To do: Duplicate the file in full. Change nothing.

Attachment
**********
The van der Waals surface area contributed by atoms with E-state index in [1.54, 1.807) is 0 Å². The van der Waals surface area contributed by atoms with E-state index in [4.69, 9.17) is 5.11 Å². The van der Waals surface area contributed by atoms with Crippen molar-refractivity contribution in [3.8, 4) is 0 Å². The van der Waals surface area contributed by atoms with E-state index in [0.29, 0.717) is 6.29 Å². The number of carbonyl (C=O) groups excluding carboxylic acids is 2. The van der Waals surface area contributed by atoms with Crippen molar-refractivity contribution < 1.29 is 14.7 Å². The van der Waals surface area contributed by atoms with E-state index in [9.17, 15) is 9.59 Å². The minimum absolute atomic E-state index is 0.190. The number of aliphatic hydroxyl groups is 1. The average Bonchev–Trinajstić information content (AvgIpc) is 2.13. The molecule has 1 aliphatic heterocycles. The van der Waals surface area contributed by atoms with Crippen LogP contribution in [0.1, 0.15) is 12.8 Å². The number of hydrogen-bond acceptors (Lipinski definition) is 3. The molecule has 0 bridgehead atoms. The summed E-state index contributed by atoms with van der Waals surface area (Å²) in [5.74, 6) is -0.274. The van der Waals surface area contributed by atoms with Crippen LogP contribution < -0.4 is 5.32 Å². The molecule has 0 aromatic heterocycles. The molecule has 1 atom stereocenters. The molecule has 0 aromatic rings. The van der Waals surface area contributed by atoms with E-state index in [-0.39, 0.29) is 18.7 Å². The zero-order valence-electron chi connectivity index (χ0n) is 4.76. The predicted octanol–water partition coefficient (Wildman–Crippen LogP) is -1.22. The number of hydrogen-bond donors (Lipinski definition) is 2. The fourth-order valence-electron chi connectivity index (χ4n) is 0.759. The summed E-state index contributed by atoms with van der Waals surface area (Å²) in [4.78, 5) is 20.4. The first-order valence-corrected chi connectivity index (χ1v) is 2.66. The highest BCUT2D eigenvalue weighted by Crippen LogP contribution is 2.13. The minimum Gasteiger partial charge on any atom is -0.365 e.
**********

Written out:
The van der Waals surface area contributed by atoms with E-state index in [1.54, 1.807) is 0 Å². The van der Waals surface area contributed by atoms with E-state index in [4.69, 9.17) is 5.11 Å². The van der Waals surface area contributed by atoms with Crippen molar-refractivity contribution in [3.8, 4) is 0 Å². The van der Waals surface area contributed by atoms with E-state index in [0.29, 0.717) is 6.29 Å². The number of carbonyl (C=O) groups excluding carboxylic acids is 2. The van der Waals surface area contributed by atoms with Crippen molar-refractivity contribution < 1.29 is 14.7 Å². The van der Waals surface area contributed by atoms with E-state index in [9.17, 15) is 9.59 Å². The minimum absolute atomic E-state index is 0.190. The number of aliphatic hydroxyl groups is 1. The average Bonchev–Trinajstić information content (AvgIpc) is 2.13. The molecule has 1 aliphatic heterocycles. The van der Waals surface area contributed by atoms with Crippen LogP contribution in [0.1, 0.15) is 12.8 Å². The number of hydrogen-bond acceptors (Lipinski definition) is 3. The molecule has 0 bridgehead atoms. The summed E-state index contributed by atoms with van der Waals surface area (Å²) in [5.74, 6) is -0.274. The van der Waals surface area contributed by atoms with Crippen LogP contribution < -0.4 is 5.32 Å². The molecule has 0 aromatic heterocycles. The molecule has 1 atom stereocenters. The molecule has 0 aromatic rings. The van der Waals surface area contributed by atoms with E-state index in [-0.39, 0.29) is 18.7 Å². The zero-order valence-electron chi connectivity index (χ0n) is 4.76. The predicted octanol–water partition coefficient (Wildman–Crippen LogP) is -1.22. The number of hydrogen-bond donors (Lipinski definition) is 2. The fourth-order valence-electron chi connectivity index (χ4n) is 0.759. The summed E-state index contributed by atoms with van der Waals surface area (Å²) in [4.78, 5) is 20.4. The first-order valence-corrected chi connectivity index (χ1v) is 2.66. The highest BCUT2D eigenvalue weighted by Crippen LogP contribution is 2.13. The minimum Gasteiger partial charge on any atom is -0.365 e.